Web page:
My other iPad is a Kindle

Zeldman.com as seen on Kindle

The new Kindle has a lot going for it. It’s inexpensive compared to a full-featured tablet computer like the iPad; you can slip it in your back pocket, where it’s more comfortable than an old-style paperback; and it includes a Webkit browser. This last point is where folks like us start to give a hoot, whether we’re fans of epub reading or not.

The flavor of Kindle’s browser concerns us because it affords us the ability to optimize the mobile viewing experience with a single line of markup. You can see this in action in the photo at the head of this article (published and discussed on Flickr).

I made no tweaks for Kindle per se; the Kindle is simply responding to a line of markup I’ve been putting into my web pages since 2007—namely, the viewport meta element, which controls the width of the viewport, thus enabling mobile devices with a limited number of pixels to focus all available pixels on your site’s core content (instead of, for instance, wasting part of the small screen on a background color, image, or gradient). The technique is as simple as web design gets:

meta name="viewport" content="width=770"

(Obviously, the value of “width” should be adjusted to match your site’s layout.)

I learned this little trick from Craig Hockenberry’s Put Your Content in My Pocket (A List Apart, August 28, 2007), which I naturally recommend to any designer who hasn’t seen it.

20 thoughts on “My other iPad is a Kindle”

  1. I completely misunderstood the Kindle, I somehow thought this new Kindle still had 3G access on a subscription basis (you used to have to pay for each RSS feed you wanted to access on older models, right?).

    This makes it much more interesting than an iPad (especially for Europeans since Amazon is selling them in US Dollar).

  2. What are we supposed to set the viewport width to if the web page width is, say, “6oem” (and the font-size is 100%)? How do we translate that into pixels? Seems impossible…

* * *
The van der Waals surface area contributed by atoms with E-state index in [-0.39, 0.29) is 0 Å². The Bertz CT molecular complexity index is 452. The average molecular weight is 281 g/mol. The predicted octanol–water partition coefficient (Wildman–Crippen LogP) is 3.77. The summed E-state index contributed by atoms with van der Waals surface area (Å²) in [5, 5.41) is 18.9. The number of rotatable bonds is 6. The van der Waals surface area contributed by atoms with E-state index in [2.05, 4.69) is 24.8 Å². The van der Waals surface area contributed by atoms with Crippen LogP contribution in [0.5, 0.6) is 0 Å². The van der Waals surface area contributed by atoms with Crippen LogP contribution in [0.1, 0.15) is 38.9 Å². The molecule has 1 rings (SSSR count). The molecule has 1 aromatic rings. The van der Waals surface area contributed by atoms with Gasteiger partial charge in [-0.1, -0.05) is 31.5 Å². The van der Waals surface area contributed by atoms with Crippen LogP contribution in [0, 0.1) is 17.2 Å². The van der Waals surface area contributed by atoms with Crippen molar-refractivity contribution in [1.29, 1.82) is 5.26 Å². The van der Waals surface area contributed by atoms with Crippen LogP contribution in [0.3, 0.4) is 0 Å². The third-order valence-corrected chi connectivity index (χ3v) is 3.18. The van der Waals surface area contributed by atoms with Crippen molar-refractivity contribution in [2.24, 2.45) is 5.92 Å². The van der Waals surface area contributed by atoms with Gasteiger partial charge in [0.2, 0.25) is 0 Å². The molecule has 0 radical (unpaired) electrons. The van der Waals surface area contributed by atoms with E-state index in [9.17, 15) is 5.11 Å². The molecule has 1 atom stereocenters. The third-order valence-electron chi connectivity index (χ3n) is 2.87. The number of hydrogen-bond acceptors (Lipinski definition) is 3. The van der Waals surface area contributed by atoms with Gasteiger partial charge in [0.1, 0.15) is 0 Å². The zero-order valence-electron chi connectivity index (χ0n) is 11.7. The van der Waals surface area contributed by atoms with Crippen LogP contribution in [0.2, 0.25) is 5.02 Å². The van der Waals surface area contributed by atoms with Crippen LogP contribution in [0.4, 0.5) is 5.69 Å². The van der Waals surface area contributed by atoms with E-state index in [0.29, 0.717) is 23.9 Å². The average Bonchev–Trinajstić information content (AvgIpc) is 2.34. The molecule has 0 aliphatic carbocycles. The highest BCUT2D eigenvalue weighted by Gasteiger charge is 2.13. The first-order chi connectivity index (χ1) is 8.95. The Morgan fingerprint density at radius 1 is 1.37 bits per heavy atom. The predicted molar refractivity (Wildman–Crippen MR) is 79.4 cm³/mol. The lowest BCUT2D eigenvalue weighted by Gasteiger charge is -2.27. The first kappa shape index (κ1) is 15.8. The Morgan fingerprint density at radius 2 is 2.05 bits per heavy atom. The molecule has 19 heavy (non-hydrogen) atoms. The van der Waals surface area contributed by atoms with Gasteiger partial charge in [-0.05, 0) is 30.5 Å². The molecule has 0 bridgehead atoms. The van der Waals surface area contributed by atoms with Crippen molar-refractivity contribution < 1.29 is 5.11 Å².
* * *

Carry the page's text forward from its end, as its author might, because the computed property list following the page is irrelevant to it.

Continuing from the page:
3. Bertil, you’d simply multiply 60 by the browser’s base font size. Assuming that baseline is 16px (I don’t have a Kindle to verify), you’d set your viewport tag to 960.

    For flexible or responsive layouts, I highly recommend setting the viewport to something more width-agnostic. For example, you could use something like

    redacted

    The benefit to the width=device-width setting is that your media queries can use max-width, rather than max-device-width. But of course, the minimum-scale=1.0, maximum-scale=1.0 declaration would disable zooming.

    Recently, I’ve started playing around with this instead:

    redacted

    A bit iffy on browsers that support multiple orientations, I admit, but it leaves zooming intact. Yay for tradeoffs!

  4. Ooh – what’s that lime green and pink book you have under your kindle? :)

    Jeffrey – if you have a chance, try out the HTML5 Now eBook PDF (on the DVD) on your new Kindle (assuming you can load PDFs onto Kindles) – I’m curious to see how the PDF looks on the new Kindle.

    Thanks!

  5. Bertil, you’d simply multiply 60 by the browser’s base font size. Assuming that baseline is 16px (I don’t have a Kindle to verify), you’d set your viewport tag to 960.

    16px? Are you sure? Always? Can’t the user change that? Is that the same for all devices that pay attention to such “meta” settings?

    I have this nagging feeling that the whole idea of that “meta” thing is based on someone forgetting that not all web pages use fixed font settings in pixels. I hope I’m wrong.

  6. 16px? Are you sure? Always? Can’t the user change that?

    Of course, but they almost never do.

    Oh dear… I have a strong feeling of deja vu. Didn’t we have this exact discussion back in the 90s?

    Anyway, will that default setting remain the same for all future Kindles (and other devices that pay attention to this particular “meta” setting)?

  7. for a naive user like me, how to and where to make this change – I am wondering if the new samsung rival for iPad displays better – thoughts ?

  8. mhm, already thought about buying an kindle to test my sites with it – perhaps I don’t need to buy it, with your great tips. we will see.

    thanks!

  9. Kindle is nice if you want to READ and not play games and surf the web. Don’t get me wrong, the iPad is incredible, but it can be a little distracting.

  10. I wouldn’t recommend slipping it into your back pocket. I did that with mine, and when I bent over, the screen broke. They’re pretty sensitive to pressure.

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